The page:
When the world stops, How do we go on? When everything changes, What remains? In the stillness of a halted city, Amid the bombardment of the news, Adrift in enforced solitude, What do we have? Cotton clouds and blue skies. Spring rustling through awakening trees. The chatter of returning birds. The smile of a loved one. The laughter of a child. Music to keep us company as we stare out the window at an empty street. We have what we've always had, Each other.
As much as we might wish it so, we are not living in a Hollywood blockbuster. Will Smith isn’t coming to our rescue in a stolen alien spaceship.
No, we’re going to have to rescue ourselves.
We’re going to have to step up, do the right thing, be responsible.
Scary thought, isn’t it?
While most of us are hunkering down, glued to the news or binge watching Netflix and Amazon Prime, trying not to get each other sick by practicing social distance and self-isolation, some of us are out there, braving the virus to protect our family.
By buying guns and stocking up on ammunition. Makes sense, right? Shoot a bullet, kill a germ. Isn’t that what the experts at CDC are advising?
Gun stores are reporting a surge in sales and lines around the block.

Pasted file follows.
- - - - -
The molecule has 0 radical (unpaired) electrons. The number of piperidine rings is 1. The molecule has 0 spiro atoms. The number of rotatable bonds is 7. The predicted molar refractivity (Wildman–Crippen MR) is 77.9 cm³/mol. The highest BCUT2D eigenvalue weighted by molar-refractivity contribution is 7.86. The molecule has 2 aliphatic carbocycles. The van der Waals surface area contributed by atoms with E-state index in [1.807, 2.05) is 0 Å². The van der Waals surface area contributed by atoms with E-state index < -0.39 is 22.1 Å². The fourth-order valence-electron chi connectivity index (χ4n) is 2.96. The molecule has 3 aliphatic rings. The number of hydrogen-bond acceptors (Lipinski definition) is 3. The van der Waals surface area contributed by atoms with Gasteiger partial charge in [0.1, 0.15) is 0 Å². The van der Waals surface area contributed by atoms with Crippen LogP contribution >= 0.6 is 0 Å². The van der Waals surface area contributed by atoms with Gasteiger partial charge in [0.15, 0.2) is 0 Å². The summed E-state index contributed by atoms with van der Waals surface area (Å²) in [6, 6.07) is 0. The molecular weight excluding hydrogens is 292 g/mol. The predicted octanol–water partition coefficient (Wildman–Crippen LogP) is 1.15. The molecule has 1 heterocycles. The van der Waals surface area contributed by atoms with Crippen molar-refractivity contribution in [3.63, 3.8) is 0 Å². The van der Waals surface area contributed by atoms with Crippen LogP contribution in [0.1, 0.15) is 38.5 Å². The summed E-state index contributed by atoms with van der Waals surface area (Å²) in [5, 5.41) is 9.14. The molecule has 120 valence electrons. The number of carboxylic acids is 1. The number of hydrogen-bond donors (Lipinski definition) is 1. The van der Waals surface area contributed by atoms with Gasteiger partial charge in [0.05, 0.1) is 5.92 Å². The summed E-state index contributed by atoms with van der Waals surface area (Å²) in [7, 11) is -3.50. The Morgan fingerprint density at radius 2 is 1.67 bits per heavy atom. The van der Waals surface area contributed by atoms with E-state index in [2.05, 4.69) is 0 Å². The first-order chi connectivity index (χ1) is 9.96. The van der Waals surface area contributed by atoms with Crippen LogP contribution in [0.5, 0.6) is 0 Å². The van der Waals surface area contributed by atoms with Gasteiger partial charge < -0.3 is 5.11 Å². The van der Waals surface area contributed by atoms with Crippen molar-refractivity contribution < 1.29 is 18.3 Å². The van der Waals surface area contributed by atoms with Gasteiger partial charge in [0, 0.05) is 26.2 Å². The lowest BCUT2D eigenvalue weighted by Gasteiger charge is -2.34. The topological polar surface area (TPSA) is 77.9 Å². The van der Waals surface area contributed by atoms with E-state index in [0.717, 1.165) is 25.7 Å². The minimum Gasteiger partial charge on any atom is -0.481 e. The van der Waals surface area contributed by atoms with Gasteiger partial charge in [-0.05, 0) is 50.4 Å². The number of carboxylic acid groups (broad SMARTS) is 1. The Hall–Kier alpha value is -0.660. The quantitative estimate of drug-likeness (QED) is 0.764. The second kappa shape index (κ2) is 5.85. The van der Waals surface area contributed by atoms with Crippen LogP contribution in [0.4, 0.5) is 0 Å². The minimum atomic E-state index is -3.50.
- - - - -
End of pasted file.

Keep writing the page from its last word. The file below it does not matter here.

Sorry, my mistake. This people aren’t arming themselves against the virus. They’re arming themselves against each other.
Ed Turner of Ed’s Public Safety in Stockbridge, Georgia attributes his increase in sales to Covid-19. “This is panic. This is ‘I won’t be able to protect my family from the hordes and the walking dead.'”
Asian Americans, worried about being blamed for the Coronavirus, are arming themselves. I’d like to say their fears are unfounded, but they’ve got televisions. They’ve heard the President speak.
Canadian gun and ammunition sales are also up, but that’s mostly due to the fact that 90% of the ammunition sold in Canada comes from the U.S. and hunters and target shooters here are concerned that the increased demand south of the border means a decrease in supply north of it.
It’s an ill wind…